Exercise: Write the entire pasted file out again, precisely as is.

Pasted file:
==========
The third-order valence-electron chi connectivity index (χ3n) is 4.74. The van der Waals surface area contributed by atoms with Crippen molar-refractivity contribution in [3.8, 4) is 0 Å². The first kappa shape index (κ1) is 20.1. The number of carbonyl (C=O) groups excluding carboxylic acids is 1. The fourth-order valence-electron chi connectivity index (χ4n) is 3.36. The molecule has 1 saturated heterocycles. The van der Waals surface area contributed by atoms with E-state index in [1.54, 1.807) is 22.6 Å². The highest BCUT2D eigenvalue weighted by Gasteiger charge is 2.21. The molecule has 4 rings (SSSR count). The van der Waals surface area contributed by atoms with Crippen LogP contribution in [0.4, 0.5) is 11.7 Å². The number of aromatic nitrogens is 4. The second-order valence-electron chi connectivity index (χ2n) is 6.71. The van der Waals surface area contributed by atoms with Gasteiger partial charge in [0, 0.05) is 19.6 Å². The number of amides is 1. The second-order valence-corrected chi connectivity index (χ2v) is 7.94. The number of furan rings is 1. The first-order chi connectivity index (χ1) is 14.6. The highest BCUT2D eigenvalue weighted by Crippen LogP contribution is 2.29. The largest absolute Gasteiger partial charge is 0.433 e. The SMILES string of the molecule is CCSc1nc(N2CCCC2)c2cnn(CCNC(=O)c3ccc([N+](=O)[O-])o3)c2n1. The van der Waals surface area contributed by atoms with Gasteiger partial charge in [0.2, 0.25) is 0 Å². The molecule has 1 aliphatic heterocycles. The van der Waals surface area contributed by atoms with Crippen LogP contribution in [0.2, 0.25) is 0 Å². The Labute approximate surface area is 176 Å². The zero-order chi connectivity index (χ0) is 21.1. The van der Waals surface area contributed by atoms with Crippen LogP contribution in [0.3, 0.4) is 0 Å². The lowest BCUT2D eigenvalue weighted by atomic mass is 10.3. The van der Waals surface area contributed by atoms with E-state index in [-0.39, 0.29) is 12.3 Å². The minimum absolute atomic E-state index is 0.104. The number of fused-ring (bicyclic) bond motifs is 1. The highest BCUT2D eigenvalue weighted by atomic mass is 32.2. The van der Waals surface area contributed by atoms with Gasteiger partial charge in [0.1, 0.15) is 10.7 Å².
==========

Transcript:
The third-order valence-electron chi connectivity index (χ3n) is 4.74. The van der Waals surface area contributed by atoms with Crippen molar-refractivity contribution in [3.8, 4) is 0 Å². The first kappa shape index (κ1) is 20.1. The number of carbonyl (C=O) groups excluding carboxylic acids is 1. The fourth-order valence-electron chi connectivity index (χ4n) is 3.36. The molecule has 1 saturated heterocycles. The van der Waals surface area contributed by atoms with E-state index in [1.54, 1.807) is 22.6 Å². The highest BCUT2D eigenvalue weighted by Gasteiger charge is 2.21. The molecule has 4 rings (SSSR count). The van der Waals surface area contributed by atoms with Crippen LogP contribution in [0.4, 0.5) is 11.7 Å². The number of aromatic nitrogens is 4. The second-order valence-electron chi connectivity index (χ2n) is 6.71. The van der Waals surface area contributed by atoms with Gasteiger partial charge in [0, 0.05) is 19.6 Å². The number of amides is 1. The second-order valence-corrected chi connectivity index (χ2v) is 7.94. The number of furan rings is 1. The first-order chi connectivity index (χ1) is 14.6. The highest BCUT2D eigenvalue weighted by Crippen LogP contribution is 2.29. The largest absolute Gasteiger partial charge is 0.433 e. The SMILES string of the molecule is CCSc1nc(N2CCCC2)c2cnn(CCNC(=O)c3ccc([N+](=O)[O-])o3)c2n1. The van der Waals surface area contributed by atoms with Gasteiger partial charge in [0.2, 0.25) is 0 Å². The molecule has 1 aliphatic heterocycles. The van der Waals surface area contributed by atoms with Crippen LogP contribution in [0.2, 0.25) is 0 Å². The Labute approximate surface area is 176 Å². The zero-order chi connectivity index (χ0) is 21.1. The van der Waals surface area contributed by atoms with Crippen LogP contribution in [0.3, 0.4) is 0 Å². The lowest BCUT2D eigenvalue weighted by atomic mass is 10.3. The van der Waals surface area contributed by atoms with E-state index in [-0.39, 0.29) is 12.3 Å². The minimum absolute atomic E-state index is 0.104. The number of fused-ring (bicyclic) bond motifs is 1. The highest BCUT2D eigenvalue weighted by atomic mass is 32.2. The van der Waals surface area contributed by atoms with Gasteiger partial charge in [0.1, 0.15) is 10.7 Å².